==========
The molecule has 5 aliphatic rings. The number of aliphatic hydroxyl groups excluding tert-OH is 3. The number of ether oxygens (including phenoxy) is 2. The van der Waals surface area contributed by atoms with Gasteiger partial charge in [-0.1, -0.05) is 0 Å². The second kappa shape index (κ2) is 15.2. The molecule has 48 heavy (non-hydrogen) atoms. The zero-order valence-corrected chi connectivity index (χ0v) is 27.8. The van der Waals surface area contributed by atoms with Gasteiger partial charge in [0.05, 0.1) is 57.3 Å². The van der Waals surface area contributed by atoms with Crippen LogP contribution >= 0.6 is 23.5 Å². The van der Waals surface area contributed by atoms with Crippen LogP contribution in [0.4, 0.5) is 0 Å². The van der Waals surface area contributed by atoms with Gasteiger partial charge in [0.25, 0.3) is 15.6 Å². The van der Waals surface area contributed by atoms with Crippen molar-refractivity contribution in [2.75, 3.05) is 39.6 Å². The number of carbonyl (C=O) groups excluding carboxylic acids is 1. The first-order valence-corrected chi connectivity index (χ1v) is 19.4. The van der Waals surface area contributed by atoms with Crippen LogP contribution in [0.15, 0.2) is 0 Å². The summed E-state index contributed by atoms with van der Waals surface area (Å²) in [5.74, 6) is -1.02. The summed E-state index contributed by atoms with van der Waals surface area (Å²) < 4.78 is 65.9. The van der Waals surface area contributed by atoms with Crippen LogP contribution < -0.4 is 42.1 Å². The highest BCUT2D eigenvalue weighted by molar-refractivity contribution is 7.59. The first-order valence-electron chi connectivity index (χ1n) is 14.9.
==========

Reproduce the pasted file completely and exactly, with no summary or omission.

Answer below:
The molecule has 5 aliphatic rings. The number of aliphatic hydroxyl groups excluding tert-OH is 3. The number of ether oxygens (including phenoxy) is 2. The van der Waals surface area contributed by atoms with Gasteiger partial charge in [-0.1, -0.05) is 0 Å². The second kappa shape index (κ2) is 15.2. The molecule has 48 heavy (non-hydrogen) atoms. The zero-order valence-corrected chi connectivity index (χ0v) is 27.8. The van der Waals surface area contributed by atoms with Gasteiger partial charge in [0.05, 0.1) is 57.3 Å². The van der Waals surface area contributed by atoms with Crippen LogP contribution >= 0.6 is 23.5 Å². The van der Waals surface area contributed by atoms with Crippen LogP contribution in [0.4, 0.5) is 0 Å². The van der Waals surface area contributed by atoms with Gasteiger partial charge in [0.25, 0.3) is 15.6 Å². The van der Waals surface area contributed by atoms with Crippen molar-refractivity contribution in [2.75, 3.05) is 39.6 Å². The number of carbonyl (C=O) groups excluding carboxylic acids is 1. The first-order valence-corrected chi connectivity index (χ1v) is 19.4. The van der Waals surface area contributed by atoms with Crippen LogP contribution in [0.15, 0.2) is 0 Å². The summed E-state index contributed by atoms with van der Waals surface area (Å²) in [5.74, 6) is -1.02. The summed E-state index contributed by atoms with van der Waals surface area (Å²) < 4.78 is 65.9. The van der Waals surface area contributed by atoms with Crippen LogP contribution < -0.4 is 42.1 Å². The highest BCUT2D eigenvalue weighted by molar-refractivity contribution is 7.59. The first-order valence-electron chi connectivity index (χ1n) is 14.9.